1. Thanks for the comment Sophie and for dropping by the blog. Anytime I see an abandoned, ivy-covered building on a woodland hike, it gets me to thinking about what we’d leave behind and how much energy it actually takes to keep Mother Nature at bay. And in these days of stone facades vs. Maya-style solid stone, I’m not sure that much would survive anyway. It’s certainly an interesting mental exercise though. ~James

  2. Great poets have long stressed the folly of thinking anything can be permanent. And it is not a novel thought to think the U.S. might be following the pattern of Rome declining from an outward looking republic to a self-centered dictatorship to be ultimately destroyed by an environmental factor – the Goths destroying the aqueducts.
    You have highlighted the folly, and about all we can do as individuals is try to make sure our own actions don’t contribute to the decline.

    1. Ray, I have to think that many people visiting these ruins have in the back of their mind: “Could this happen to us?” And despite what we may believe about being more modern and smarter, all we need to do is look at cities like Detroit, Michigan for the answer to that question.

      I’m a geologist by training and have done lots of reading about extinction events in earth’s history. But it doesn’t take a geologist looking at the fossil record to realize the devastating effects that high levels of CO2 have had in these extinction events. It won’t happen in my lifetime, but if something isn’t done on a global scale there’s going to be a high price to pay. And the recent trend of denying the science of global warming not only astounds me, it also frightens me. ~James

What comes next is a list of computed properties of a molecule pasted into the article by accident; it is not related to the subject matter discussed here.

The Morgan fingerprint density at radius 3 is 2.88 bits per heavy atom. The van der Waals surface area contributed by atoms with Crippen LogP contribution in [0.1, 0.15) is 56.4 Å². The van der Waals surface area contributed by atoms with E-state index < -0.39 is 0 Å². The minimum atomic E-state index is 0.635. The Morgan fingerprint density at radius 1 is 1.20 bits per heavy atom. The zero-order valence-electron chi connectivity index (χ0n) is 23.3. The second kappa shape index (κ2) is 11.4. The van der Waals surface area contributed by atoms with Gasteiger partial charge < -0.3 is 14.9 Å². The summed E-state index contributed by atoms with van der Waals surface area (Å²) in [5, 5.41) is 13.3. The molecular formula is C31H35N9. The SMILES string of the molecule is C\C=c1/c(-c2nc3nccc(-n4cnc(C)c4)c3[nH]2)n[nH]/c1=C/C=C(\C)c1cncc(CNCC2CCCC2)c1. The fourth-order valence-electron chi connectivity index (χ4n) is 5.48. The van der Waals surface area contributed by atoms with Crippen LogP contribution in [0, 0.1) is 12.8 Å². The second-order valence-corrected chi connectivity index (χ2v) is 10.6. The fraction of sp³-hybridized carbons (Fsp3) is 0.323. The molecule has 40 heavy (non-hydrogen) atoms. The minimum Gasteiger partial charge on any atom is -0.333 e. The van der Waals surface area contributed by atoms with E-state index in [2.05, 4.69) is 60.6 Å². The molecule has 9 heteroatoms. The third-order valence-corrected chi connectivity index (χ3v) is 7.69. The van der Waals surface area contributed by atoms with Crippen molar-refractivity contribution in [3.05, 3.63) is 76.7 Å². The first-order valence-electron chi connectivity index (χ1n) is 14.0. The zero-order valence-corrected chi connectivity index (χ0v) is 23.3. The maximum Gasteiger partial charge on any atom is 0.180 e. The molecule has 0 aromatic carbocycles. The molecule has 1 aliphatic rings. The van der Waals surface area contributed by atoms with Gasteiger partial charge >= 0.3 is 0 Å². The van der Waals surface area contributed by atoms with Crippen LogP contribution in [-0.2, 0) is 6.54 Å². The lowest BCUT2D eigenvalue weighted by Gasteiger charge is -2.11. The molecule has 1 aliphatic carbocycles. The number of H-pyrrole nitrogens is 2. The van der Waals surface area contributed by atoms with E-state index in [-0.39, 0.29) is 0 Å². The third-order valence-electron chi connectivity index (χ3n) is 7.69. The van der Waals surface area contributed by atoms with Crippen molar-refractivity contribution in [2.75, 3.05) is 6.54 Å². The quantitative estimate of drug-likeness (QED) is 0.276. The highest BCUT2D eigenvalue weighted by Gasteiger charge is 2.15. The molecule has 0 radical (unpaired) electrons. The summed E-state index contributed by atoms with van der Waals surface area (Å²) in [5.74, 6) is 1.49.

1. After reading your posts, I am not surprised to hear you are a geologist by training. Alie and I, have often said we would be interested in learning more about the subject after seeing so many remarkable things. But local universities – at least up to now – have not offered anything for the dilettante.

  3. James and Terri – You are making life’s ruins quite inviting. If only we could all learn from what we do know about past societies. On the happier side, I see a University of Texas ‘T’ and a wonderful lizard survived. So, there’s some hope 😉 – Susan

    1. Susan, the older I get the more often I seem to think: “Will we never learn?” Our selective belief in climate (and medical) science astounds me, and I just hope that we’re on the cusp of a change that will get us back to where we were 4 years ago.